Foldylock takes a new approach to the folding bike lock


September 26, 2013

Foldylock in use on the city streets

Foldylock in use on the city streets

Image Gallery (6 images)

If you bike around the city, you know how important a good lock can be. That said, locks can often be a hassle to carry while riding. The Foldylock is designed to address this problem. It folds down small enough to be mounted on the bike frame or tossed into a bag.

When expanded, the Foldylock is 90 cm (35.5 in) long, which should make it big enough to wrap around most poles or bike parking racks. When not in use, a special case is included for carrying it around, plus it can also be mounted to the frame using the water bottle bosses or with two included straps.

The lock itself is made from six hardened steel links, making it strong enough to resist theft attempts. Each of the links is coated in plastic, to prevent the lock from scratching the bike's paint.

We reached out to the creators of the Foldylock to find out exactly how it differs from the Abus folding bike lock, which is already in fairly wide use. "The Foldylock locking link can enter the locking mechanism from any position and at any angle," company co-founder Ilan Mor responded. "When at locking position the locking link can swivel around the locking mechanism. Abus' locking link can enter their locking mechanism only at one specific angle, and while locked that position can’t change."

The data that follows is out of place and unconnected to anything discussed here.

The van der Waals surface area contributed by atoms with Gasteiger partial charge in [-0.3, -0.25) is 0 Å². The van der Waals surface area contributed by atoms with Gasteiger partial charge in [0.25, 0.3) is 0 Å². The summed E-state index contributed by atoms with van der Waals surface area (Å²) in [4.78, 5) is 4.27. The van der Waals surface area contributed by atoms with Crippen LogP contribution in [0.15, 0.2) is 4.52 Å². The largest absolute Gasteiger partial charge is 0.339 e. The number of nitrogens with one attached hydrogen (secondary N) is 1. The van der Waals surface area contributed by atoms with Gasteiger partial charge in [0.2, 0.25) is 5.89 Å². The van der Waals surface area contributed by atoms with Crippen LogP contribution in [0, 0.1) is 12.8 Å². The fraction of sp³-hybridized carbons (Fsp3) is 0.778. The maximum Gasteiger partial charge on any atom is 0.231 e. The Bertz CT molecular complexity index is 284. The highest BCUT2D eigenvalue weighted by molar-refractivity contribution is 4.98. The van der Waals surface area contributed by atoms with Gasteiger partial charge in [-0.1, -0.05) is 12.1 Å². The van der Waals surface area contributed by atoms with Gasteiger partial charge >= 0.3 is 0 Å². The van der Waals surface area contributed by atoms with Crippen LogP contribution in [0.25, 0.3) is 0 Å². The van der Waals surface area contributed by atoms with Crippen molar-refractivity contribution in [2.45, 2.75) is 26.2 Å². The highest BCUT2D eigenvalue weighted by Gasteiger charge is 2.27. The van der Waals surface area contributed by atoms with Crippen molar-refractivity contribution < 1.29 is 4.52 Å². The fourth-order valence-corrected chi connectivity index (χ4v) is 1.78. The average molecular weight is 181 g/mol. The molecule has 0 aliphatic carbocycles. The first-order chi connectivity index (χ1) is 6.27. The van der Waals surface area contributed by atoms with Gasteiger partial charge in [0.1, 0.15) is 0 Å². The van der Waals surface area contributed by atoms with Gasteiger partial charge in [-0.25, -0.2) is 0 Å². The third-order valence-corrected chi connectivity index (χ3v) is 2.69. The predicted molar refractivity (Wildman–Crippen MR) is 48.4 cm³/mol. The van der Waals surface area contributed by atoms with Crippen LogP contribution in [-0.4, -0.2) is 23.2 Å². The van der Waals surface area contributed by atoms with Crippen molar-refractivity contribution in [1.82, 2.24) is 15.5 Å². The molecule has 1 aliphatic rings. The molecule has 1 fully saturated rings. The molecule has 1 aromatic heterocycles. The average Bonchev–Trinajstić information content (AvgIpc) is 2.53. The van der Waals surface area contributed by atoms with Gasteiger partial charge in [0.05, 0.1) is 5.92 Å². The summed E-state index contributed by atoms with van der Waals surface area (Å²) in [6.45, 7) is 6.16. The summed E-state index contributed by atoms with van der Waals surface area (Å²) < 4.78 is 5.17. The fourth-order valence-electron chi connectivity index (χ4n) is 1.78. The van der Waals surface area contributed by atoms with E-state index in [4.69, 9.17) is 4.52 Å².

Essentially, this means the lock is more flexible than other folding locks on the market.

The Foldylock team is seeking funding for its product on Kickstarter. It has already exceeded its funding goal of US$10,000. Buyers interested in reserving a lock of their own can do so for a minimum pledge of $75 while that tier lasts. Once those run out, a pledge of $80 is required.

The Kickstarter pitch video below provides more information and shows the lock in action.

Sources: Foldylock, Kickstarter

About the Author
Dave LeClair Dave is an avid follower of all things mobile, gaming, and any kind of new technology he can get his hands on. Ever since he first played an NES as a child, he's been an absolute tech and gaming junkie. All articles by Dave LeClair

That Abus lock isn't as robust as D/U locks, so I doubt a newbie can do better.

Freyr Gunnar

What's with that video? Did anyone see the tauted "foldy" locking feature? Lame. Buy an Abus. They do the job.


If their lock is as flaky as their video, they aren't going to go far with it. That video looks like a low information commercial ad rather than a promotional video to get financing. The video tell the viewer almost nothing about the product.


$80.00 for a bike lock? Where do I sign up for a $50.00 toothpick?

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